The particular design and fabrication of these Multi-Layered Pressure Vessels (MLPV) requiring fitness-for-service assessments presented a challenge for inspecting the shell-to-shell layers. Access was an issue here as most vessels only have small nozzles on each end, restricting personnel access for entry. Vessels in service at NASA require maintenance of cleanliness, so opening a pressure vessel to atmosphere was not a viable option, especially considering the additional costs to do so. Fortunately, advances in non-destructive evaluation have seen phased array ultrasonic testing become the trusted technology for volumetric examinations.
Figure 1 Typical Layered Pressure Vessel (LPV) and schematic representation
However, shell-to-shell welds present specific challenges for volumetric examination while using PAUT methods. In this case the weld is up to 100 millimeters (4 inches) thick, and both axial and circumferential flaws must be looked for with reliable detection and accurate sizing techniques. These welding defects can be surface breaking on both the inside and outside diameters, but also embedded like Lack of Fusion (LoF) between the weld and vessel layer. Because the layers on both sides are only fused at the weld, air is present in between the layers which creates ultrasound reflections on the bottom of the first layer. Therefore, the acoustic beams can only enter the volume from the weld top which is quite an unusual configuration that offers limited options.
Figure 2 Potential Flaws in LPV Weld
In order to prepare for the shell-to-shell weld inspection, they need to be made smooth in a flat topping procedure that lends itself well to coupling the PAUT search units for inspection.
Figure 3 Shell-to-Shell Weld Preparation
In this specific use case, we identified the different probes required to achieve the desired results by considering the several depth ranges of the thickness of the pressure vessel.
Outside Diameter Circumferential Flaws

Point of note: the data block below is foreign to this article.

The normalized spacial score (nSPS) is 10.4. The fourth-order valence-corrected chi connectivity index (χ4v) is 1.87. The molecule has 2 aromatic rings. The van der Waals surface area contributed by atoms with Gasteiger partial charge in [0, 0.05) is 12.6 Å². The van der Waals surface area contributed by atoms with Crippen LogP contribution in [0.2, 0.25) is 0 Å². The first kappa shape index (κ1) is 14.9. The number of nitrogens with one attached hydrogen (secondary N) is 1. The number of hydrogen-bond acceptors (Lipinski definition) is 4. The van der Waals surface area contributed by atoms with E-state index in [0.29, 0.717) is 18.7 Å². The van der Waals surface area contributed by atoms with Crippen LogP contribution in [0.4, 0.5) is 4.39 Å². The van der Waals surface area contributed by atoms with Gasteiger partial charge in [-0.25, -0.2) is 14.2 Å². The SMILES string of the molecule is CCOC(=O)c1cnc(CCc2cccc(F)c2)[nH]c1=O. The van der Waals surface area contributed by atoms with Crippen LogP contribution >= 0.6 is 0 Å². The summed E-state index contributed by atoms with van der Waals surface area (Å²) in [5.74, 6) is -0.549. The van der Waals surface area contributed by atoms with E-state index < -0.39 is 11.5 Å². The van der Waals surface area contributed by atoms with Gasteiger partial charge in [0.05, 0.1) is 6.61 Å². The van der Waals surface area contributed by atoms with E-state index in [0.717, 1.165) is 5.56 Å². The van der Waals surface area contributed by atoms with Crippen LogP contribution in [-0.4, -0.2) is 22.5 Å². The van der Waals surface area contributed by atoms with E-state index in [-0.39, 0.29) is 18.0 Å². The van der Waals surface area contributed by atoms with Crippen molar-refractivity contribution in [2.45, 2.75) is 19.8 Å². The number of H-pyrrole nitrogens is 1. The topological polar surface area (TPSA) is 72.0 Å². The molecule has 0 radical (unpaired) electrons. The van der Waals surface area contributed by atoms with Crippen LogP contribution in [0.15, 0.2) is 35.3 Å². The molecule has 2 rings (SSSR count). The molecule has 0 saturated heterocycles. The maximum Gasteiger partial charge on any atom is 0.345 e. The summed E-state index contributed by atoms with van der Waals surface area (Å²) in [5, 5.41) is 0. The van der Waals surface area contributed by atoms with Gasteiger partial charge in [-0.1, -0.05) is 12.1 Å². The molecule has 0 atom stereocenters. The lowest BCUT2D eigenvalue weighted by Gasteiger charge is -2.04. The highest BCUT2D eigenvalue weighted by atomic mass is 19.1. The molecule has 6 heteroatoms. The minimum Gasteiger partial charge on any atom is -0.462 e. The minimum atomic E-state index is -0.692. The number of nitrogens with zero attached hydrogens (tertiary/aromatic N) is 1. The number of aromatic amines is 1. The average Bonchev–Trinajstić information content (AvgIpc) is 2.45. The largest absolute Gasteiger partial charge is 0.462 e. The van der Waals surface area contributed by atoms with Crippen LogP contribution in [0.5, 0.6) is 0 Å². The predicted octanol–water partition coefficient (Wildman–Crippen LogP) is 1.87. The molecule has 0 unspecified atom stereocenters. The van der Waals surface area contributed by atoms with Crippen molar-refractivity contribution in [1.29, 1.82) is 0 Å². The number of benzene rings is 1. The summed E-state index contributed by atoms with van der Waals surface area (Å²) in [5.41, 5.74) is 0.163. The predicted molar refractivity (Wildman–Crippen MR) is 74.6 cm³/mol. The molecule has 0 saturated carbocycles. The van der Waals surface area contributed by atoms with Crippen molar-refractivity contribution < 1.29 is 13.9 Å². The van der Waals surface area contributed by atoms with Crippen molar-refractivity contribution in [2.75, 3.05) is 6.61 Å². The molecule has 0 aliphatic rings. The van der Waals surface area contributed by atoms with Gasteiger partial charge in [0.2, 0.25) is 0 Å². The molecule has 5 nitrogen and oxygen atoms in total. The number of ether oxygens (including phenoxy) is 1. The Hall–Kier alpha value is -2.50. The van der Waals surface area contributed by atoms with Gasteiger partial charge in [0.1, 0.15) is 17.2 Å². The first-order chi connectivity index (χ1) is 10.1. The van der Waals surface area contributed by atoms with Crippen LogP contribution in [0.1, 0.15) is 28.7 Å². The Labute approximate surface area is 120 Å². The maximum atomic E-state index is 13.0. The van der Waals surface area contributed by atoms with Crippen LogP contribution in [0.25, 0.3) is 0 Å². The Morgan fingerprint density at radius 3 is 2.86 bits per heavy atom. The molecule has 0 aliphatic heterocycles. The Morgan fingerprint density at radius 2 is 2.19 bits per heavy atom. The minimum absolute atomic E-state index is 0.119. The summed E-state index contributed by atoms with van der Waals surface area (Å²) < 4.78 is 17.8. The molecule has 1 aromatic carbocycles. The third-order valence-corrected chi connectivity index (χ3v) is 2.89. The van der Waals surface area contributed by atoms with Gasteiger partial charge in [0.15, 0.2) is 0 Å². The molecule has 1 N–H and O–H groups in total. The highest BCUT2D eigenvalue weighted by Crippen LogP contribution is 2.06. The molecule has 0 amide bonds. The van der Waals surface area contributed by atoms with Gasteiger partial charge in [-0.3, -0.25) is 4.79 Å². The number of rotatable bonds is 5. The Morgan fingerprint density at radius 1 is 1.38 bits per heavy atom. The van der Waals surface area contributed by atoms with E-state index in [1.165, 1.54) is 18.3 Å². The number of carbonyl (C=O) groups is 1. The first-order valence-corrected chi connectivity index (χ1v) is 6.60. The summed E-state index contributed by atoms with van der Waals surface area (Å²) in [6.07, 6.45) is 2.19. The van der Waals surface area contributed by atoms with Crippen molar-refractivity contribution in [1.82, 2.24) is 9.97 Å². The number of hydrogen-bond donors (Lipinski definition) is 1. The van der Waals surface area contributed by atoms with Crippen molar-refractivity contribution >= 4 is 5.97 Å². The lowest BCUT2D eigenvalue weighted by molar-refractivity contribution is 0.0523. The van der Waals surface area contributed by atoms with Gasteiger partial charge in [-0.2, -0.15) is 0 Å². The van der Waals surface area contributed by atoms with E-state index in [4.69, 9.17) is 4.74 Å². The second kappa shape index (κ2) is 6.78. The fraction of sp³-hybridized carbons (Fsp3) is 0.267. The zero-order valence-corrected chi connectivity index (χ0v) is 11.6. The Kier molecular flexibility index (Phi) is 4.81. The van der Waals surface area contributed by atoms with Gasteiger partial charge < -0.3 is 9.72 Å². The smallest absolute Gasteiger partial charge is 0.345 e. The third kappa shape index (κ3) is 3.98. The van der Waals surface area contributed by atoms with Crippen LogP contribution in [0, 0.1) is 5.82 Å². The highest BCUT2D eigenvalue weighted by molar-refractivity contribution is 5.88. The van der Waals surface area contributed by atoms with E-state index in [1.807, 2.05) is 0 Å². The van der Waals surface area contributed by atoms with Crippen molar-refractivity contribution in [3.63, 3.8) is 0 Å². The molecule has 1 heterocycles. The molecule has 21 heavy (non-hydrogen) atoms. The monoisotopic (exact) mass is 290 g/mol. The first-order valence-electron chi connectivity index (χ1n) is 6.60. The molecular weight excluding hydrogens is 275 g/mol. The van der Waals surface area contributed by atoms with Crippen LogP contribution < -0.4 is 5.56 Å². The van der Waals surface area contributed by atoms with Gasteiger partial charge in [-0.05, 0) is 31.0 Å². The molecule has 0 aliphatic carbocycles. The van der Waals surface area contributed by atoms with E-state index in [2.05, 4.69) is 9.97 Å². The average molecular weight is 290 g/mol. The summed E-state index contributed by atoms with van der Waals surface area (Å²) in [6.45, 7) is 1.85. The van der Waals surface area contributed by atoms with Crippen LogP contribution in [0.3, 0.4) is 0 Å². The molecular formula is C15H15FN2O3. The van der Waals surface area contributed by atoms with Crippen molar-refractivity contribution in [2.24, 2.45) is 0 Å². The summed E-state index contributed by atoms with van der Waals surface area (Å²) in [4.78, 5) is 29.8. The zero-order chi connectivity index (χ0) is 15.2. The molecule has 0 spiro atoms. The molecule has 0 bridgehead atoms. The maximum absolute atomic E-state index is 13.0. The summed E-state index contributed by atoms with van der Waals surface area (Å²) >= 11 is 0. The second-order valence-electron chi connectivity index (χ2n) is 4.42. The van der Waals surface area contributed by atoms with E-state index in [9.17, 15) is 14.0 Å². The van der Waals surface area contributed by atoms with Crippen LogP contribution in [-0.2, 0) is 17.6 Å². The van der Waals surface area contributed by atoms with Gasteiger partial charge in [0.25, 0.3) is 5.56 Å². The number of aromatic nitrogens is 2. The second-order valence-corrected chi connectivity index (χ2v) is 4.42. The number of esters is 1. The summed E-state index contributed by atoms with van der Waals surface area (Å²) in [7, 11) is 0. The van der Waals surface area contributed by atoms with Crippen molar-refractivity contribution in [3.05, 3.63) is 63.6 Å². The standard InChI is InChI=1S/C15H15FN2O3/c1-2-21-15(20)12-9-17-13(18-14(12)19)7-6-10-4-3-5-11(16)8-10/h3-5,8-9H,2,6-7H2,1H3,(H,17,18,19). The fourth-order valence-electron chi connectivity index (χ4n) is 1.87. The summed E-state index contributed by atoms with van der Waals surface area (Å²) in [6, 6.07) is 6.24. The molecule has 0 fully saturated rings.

For the zone near the Outside Diameter (OD) surface, from 0 to 15.24 millimeters (0.6 inches) deep, we selected a small 2D matrix array probe at 5 MHz, with 9 x 7 elements, mounted on a shear wave wedge. As shown below, the probe assembly is located on the weld, and a sector scan from 40 to 80 Shear Waves (SW) is used to cover the bevel and part of the weld volume. With this inspection technique, the benefit of the 2D matrix array lies in its capability to focus in the perpendicular plane as well as in the incidence plane, thus providing better sensitivity and lateral resolution of the acoustic beam. Two probe orientations perpendicular to the Weld Center Line (WCL) are required to cover the complete examination volume, in combination with a mechanical single line parallel to the WCL with a resolution of 1 millimeter (0.04 inches).
Intermediate Range and Inside Diameter Circumferential Flaws
To address the intermediate and Inside Diameter (ID) surface zones from 15.24 millimeters (0.6 inches) to full thickness, we designed a custom large 2D matrix array probe at 5 MHz with 18 x 14 elements. The probe assembly is located on the weld with two different focal law groups generated to cover the ID root zone and the intermediate bevel zone. Again, 2D matrix array technology is used to optimize focusing for better sensitivity and lateral resolution of the inspection. Because we are forced to use low inspection angles for the ID root zone, no corner trap responses could be expected for ID connected planar flaws; therefore, the inspection technique relies entirely on tip signals. Two probe orientations perpendicular to the WCL are required to cover the complete examination volume in combination with a mechanical single line scan parallel to the weld.
When looking for axial flaws, we divided the thickness of the vessel into three depth ranges again and created a dedicated focal law group to cover each. We use the same large 2D matrix array probe at 5 MHz with 18 x 14 elements but we are able to use shear waves given the weld geometry. For this inspection technique, we use the 2D matrix arrays to simultaneously steer and skew the acoustic beam as demonstrated below.
For the zone near the OD surface, 70 SW beams are produced with skew angles from -15 to +15 degrees to cover the complete weld volume and the bevel. Similar focal law groups at 60 SW and 40 SW are made to cover the intermediate and the ID surface range. Two probe orientations parallel to the WCL are used, clockwise and counterclockwise, combined with a mechanical single line scan parallel to the WCL, with a resolution 1 millimeter (0.04 inches).
Hardware and Software
To deploy these inspection techniques with measurable results efficiently, a high-performance PAUT system and software are required. The DYNARAY system with 256 beamforming channels is necessary to drive the large 2D matrix array probe with a high data throughput.
The system is controlled by the UltraVision Classic software. This complete inspection package manages all phases of the inspection process in a full 3D environment from developing and validating probes and inspection techniques to setup, calibration, data acquisition, and finally, offline data analysis, evaluation, and reporting. The UltraVision software is capable of handling data files larger than 20 Gigabytes.